Immigration On the Hill

Biden Signs Series of Executive Orders Reversing Trump Era Immigration Policies

On Tuesday, President Biden signed three executive orders aimed at reversing the “zero tolerance” immigration policies of the Trump administration. Biden said during the signing that “I’m not making new law. I’m eliminating bad policy.”

One of the orders establishes a task force that will work to reunite migrant families that were separated at the US-Mexico border during Trump’s tenure as president. The task force will be led by the newly confirmed secretary of the Department of Homeland Security Alejandro Mayorkas.

According to a report from CNN, the task force “will be charged with identifying all children separated from their parents or legal guardians on the southern border, facilitating and enabling the reunification of children with their families, and providing regular reports to the President, including one containing recommendations.”

Although the task force is a first step in undoing the harm done by the draconian policies, many immigration advocates say more urgent action is needed. 611 children in custody have parents or guardians who have not been located by lawyers, and around 5,500 children are currently in custody.

“The task force has a broad mandate and we are pleased to see the Biden administration’s commitment to reuniting families in the United States, protecting them from deportation, and care. However, all 5,500-plus separated families need immediate action — they cannot wait 120 days for a task force to make recommendations. These families deserve citizenship, care, and resources. We hope the task force acts with urgency, and look forward to working with it to reunite families and ensure that this never happens again,” said ACLU attorney Lee Gerlernt, lead lawyer in the family separation lawsuit.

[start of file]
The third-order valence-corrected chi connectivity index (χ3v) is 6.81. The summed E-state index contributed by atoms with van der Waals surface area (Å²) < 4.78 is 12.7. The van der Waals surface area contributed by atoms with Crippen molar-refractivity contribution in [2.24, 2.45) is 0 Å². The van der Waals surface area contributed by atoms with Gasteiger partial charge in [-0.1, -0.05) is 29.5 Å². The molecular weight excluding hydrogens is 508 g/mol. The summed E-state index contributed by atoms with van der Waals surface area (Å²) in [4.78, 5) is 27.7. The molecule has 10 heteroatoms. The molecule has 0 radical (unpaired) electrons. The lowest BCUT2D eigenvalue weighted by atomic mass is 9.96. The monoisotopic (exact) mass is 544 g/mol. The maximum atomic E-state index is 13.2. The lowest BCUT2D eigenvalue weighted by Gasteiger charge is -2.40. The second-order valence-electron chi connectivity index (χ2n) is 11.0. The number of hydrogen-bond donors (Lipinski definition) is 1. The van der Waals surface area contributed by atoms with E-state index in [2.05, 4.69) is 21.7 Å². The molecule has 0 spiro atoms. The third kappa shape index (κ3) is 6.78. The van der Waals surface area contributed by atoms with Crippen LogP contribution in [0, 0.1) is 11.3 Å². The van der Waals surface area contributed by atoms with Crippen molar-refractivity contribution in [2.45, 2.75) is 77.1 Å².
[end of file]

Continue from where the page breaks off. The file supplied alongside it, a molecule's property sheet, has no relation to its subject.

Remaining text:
The other orders signed include a review of border security, including a policy that forces asylum seekers to stay in Mexican cities while awaiting hearings in US immigration court. He ended a policy that held asylum seekers in custody with almost no access to lawyers while their claims were fast-tracked through the courts. According to the AP he also “ordered reviews of a nationwide expansion of fast-track deportation authority and of agreements with Guatemala, El Salvador and Honduras for the U.S. to reject asylum applicants and instead send them to those Central American countries with an opportunity to seek protection there.”

The order on legal immigration will work to reduce backlogs and create a clearer pathway to citizenship. It also will potentially roll back the Trump era “public charge rule” which makes it difficult for those receiving government benefits to get a green card.

Immigration advocates say the orders are a starting point, but there is still more immediate action that needs to be taken. “The positive steps the administration is taking must be the beginning, not an end unto themselves,” said Ali Noorani, president of the National Immigration Forum. “Congress should build on these first steps to find permanent solutions to improve our immigration system.”